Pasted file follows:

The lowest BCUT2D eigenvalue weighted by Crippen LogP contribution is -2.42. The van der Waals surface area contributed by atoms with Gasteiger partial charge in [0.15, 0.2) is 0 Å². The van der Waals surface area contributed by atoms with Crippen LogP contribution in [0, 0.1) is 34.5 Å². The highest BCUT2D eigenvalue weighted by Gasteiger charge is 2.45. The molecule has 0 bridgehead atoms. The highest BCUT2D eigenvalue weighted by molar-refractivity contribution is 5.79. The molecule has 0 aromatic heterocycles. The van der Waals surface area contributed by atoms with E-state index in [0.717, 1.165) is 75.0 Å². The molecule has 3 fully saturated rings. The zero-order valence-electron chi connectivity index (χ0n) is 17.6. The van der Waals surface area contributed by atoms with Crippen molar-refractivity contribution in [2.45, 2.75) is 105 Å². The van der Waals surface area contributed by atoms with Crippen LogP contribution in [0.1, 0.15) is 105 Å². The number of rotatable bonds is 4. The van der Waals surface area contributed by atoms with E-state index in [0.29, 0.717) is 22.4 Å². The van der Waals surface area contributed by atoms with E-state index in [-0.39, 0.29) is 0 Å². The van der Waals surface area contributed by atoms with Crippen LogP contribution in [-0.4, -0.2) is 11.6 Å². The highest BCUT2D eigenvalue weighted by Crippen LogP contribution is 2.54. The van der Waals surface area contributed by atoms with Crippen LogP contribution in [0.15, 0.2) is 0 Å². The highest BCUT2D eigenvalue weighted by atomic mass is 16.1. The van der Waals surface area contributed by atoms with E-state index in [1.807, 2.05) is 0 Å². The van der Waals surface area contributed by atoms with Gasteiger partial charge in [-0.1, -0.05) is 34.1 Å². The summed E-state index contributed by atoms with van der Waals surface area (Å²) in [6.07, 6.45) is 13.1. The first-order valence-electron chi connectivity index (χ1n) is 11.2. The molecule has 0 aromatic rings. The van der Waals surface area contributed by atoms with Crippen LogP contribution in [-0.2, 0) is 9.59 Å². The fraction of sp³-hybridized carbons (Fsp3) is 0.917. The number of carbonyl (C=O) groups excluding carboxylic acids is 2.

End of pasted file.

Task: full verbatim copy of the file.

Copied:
The lowest BCUT2D eigenvalue weighted by Crippen LogP contribution is -2.42. The van der Waals surface area contributed by atoms with Gasteiger partial charge in [0.15, 0.2) is 0 Å². The van der Waals surface area contributed by atoms with Crippen LogP contribution in [0, 0.1) is 34.5 Å². The highest BCUT2D eigenvalue weighted by Gasteiger charge is 2.45. The molecule has 0 bridgehead atoms. The highest BCUT2D eigenvalue weighted by molar-refractivity contribution is 5.79. The molecule has 0 aromatic heterocycles. The van der Waals surface area contributed by atoms with E-state index in [0.717, 1.165) is 75.0 Å². The molecule has 3 fully saturated rings. The zero-order valence-electron chi connectivity index (χ0n) is 17.6. The van der Waals surface area contributed by atoms with Crippen molar-refractivity contribution in [2.45, 2.75) is 105 Å². The van der Waals surface area contributed by atoms with Crippen LogP contribution in [0.1, 0.15) is 105 Å². The number of rotatable bonds is 4. The van der Waals surface area contributed by atoms with E-state index in [0.29, 0.717) is 22.4 Å². The van der Waals surface area contributed by atoms with E-state index in [-0.39, 0.29) is 0 Å². The van der Waals surface area contributed by atoms with Crippen LogP contribution in [-0.4, -0.2) is 11.6 Å². The highest BCUT2D eigenvalue weighted by Crippen LogP contribution is 2.54. The van der Waals surface area contributed by atoms with Crippen LogP contribution in [0.15, 0.2) is 0 Å². The highest BCUT2D eigenvalue weighted by atomic mass is 16.1. The van der Waals surface area contributed by atoms with E-state index in [1.807, 2.05) is 0 Å². The van der Waals surface area contributed by atoms with Gasteiger partial charge in [-0.1, -0.05) is 34.1 Å². The summed E-state index contributed by atoms with van der Waals surface area (Å²) in [6.07, 6.45) is 13.1. The first-order valence-electron chi connectivity index (χ1n) is 11.2. The molecule has 0 aromatic rings. The van der Waals surface area contributed by atoms with Crippen LogP contribution in [-0.2, 0) is 9.59 Å². The fraction of sp³-hybridized carbons (Fsp3) is 0.917. The number of carbonyl (C=O) groups excluding carboxylic acids is 2.